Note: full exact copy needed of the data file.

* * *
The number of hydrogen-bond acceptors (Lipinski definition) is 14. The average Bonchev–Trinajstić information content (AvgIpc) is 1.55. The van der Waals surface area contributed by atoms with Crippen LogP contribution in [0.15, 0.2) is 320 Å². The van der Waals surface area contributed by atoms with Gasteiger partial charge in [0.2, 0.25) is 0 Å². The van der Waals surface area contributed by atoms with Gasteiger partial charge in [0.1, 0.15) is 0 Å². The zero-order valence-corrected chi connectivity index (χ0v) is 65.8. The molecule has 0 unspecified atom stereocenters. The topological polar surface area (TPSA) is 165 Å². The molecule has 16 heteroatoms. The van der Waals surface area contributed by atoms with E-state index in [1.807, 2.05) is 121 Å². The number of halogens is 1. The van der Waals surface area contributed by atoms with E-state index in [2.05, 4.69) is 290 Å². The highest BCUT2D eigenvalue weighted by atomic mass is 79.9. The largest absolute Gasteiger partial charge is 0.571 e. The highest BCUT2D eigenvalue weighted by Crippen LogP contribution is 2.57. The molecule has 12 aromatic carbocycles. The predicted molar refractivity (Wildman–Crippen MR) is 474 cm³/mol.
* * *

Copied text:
The number of hydrogen-bond acceptors (Lipinski definition) is 14. The average Bonchev–Trinajstić information content (AvgIpc) is 1.55. The van der Waals surface area contributed by atoms with Crippen LogP contribution in [0.15, 0.2) is 320 Å². The van der Waals surface area contributed by atoms with Gasteiger partial charge in [0.2, 0.25) is 0 Å². The van der Waals surface area contributed by atoms with Gasteiger partial charge in [0.1, 0.15) is 0 Å². The zero-order valence-corrected chi connectivity index (χ0v) is 65.8. The molecule has 0 unspecified atom stereocenters. The topological polar surface area (TPSA) is 165 Å². The molecule has 16 heteroatoms. The van der Waals surface area contributed by atoms with E-state index in [1.807, 2.05) is 121 Å². The number of halogens is 1. The van der Waals surface area contributed by atoms with E-state index in [2.05, 4.69) is 290 Å². The highest BCUT2D eigenvalue weighted by atomic mass is 79.9. The largest absolute Gasteiger partial charge is 0.571 e. The highest BCUT2D eigenvalue weighted by Crippen LogP contribution is 2.57. The molecule has 12 aromatic carbocycles. The predicted molar refractivity (Wildman–Crippen MR) is 474 cm³/mol.